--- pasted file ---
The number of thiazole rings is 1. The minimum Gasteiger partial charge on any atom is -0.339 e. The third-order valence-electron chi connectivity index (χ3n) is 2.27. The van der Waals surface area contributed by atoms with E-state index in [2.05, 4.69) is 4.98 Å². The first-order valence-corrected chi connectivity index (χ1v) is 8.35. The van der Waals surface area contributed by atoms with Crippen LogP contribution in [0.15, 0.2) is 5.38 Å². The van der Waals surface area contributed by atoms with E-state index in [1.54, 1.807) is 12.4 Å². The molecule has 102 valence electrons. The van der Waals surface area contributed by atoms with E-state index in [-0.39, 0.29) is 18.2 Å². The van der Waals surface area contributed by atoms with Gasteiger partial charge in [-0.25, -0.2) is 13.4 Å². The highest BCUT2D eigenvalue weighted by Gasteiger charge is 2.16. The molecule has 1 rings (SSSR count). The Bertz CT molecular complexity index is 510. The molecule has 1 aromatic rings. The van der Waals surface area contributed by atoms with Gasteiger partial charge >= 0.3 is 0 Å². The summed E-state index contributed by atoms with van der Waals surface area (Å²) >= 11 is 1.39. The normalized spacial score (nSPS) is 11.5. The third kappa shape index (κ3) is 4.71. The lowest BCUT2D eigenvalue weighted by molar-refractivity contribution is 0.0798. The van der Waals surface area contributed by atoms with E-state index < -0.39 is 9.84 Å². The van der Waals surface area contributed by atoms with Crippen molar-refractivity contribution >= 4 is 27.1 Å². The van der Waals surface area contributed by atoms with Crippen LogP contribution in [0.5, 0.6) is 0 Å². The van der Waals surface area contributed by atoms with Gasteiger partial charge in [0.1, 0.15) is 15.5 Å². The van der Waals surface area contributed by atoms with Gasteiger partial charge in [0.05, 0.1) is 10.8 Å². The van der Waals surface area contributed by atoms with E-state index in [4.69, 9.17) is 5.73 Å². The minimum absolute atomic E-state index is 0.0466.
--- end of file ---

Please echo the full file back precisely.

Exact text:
The number of thiazole rings is 1. The minimum Gasteiger partial charge on any atom is -0.339 e. The third-order valence-electron chi connectivity index (χ3n) is 2.27. The van der Waals surface area contributed by atoms with E-state index in [2.05, 4.69) is 4.98 Å². The first-order valence-corrected chi connectivity index (χ1v) is 8.35. The van der Waals surface area contributed by atoms with Crippen LogP contribution in [0.15, 0.2) is 5.38 Å². The van der Waals surface area contributed by atoms with E-state index in [1.54, 1.807) is 12.4 Å². The molecule has 102 valence electrons. The van der Waals surface area contributed by atoms with E-state index in [-0.39, 0.29) is 18.2 Å². The van der Waals surface area contributed by atoms with Gasteiger partial charge in [-0.25, -0.2) is 13.4 Å². The highest BCUT2D eigenvalue weighted by Gasteiger charge is 2.16. The molecule has 1 rings (SSSR count). The Bertz CT molecular complexity index is 510. The molecule has 1 aromatic rings. The van der Waals surface area contributed by atoms with Gasteiger partial charge >= 0.3 is 0 Å². The summed E-state index contributed by atoms with van der Waals surface area (Å²) >= 11 is 1.39. The normalized spacial score (nSPS) is 11.5. The third kappa shape index (κ3) is 4.71. The lowest BCUT2D eigenvalue weighted by molar-refractivity contribution is 0.0798. The van der Waals surface area contributed by atoms with E-state index < -0.39 is 9.84 Å². The van der Waals surface area contributed by atoms with Crippen molar-refractivity contribution >= 4 is 27.1 Å². The van der Waals surface area contributed by atoms with Crippen LogP contribution in [0.5, 0.6) is 0 Å². The van der Waals surface area contributed by atoms with Gasteiger partial charge in [0.1, 0.15) is 15.5 Å². The van der Waals surface area contributed by atoms with Gasteiger partial charge in [0.05, 0.1) is 10.8 Å². The van der Waals surface area contributed by atoms with E-state index in [4.69, 9.17) is 5.73 Å². The minimum absolute atomic E-state index is 0.0466.